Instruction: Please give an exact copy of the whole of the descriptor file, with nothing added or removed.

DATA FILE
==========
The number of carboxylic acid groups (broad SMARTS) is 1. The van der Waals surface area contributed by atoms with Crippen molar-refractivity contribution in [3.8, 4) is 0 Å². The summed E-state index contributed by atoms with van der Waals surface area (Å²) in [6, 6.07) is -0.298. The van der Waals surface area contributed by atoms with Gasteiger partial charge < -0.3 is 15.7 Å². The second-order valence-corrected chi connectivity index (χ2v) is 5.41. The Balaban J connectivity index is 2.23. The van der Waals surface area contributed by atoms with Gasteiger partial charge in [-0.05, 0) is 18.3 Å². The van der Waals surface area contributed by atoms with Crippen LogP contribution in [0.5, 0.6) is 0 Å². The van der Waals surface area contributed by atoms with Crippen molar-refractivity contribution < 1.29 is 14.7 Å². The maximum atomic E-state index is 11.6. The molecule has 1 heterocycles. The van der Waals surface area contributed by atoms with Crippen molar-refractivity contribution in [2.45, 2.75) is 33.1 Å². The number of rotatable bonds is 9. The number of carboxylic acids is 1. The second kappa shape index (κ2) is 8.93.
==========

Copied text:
The number of carboxylic acid groups (broad SMARTS) is 1. The van der Waals surface area contributed by atoms with Crippen molar-refractivity contribution in [3.8, 4) is 0 Å². The summed E-state index contributed by atoms with van der Waals surface area (Å²) in [6, 6.07) is -0.298. The van der Waals surface area contributed by atoms with Gasteiger partial charge < -0.3 is 15.7 Å². The second-order valence-corrected chi connectivity index (χ2v) is 5.41. The Balaban J connectivity index is 2.23. The van der Waals surface area contributed by atoms with Gasteiger partial charge in [-0.05, 0) is 18.3 Å². The van der Waals surface area contributed by atoms with Crippen LogP contribution in [0.5, 0.6) is 0 Å². The van der Waals surface area contributed by atoms with Crippen molar-refractivity contribution < 1.29 is 14.7 Å². The maximum atomic E-state index is 11.6. The molecule has 1 heterocycles. The van der Waals surface area contributed by atoms with Crippen molar-refractivity contribution in [2.45, 2.75) is 33.1 Å². The number of rotatable bonds is 9. The number of carboxylic acids is 1. The second kappa shape index (κ2) is 8.93.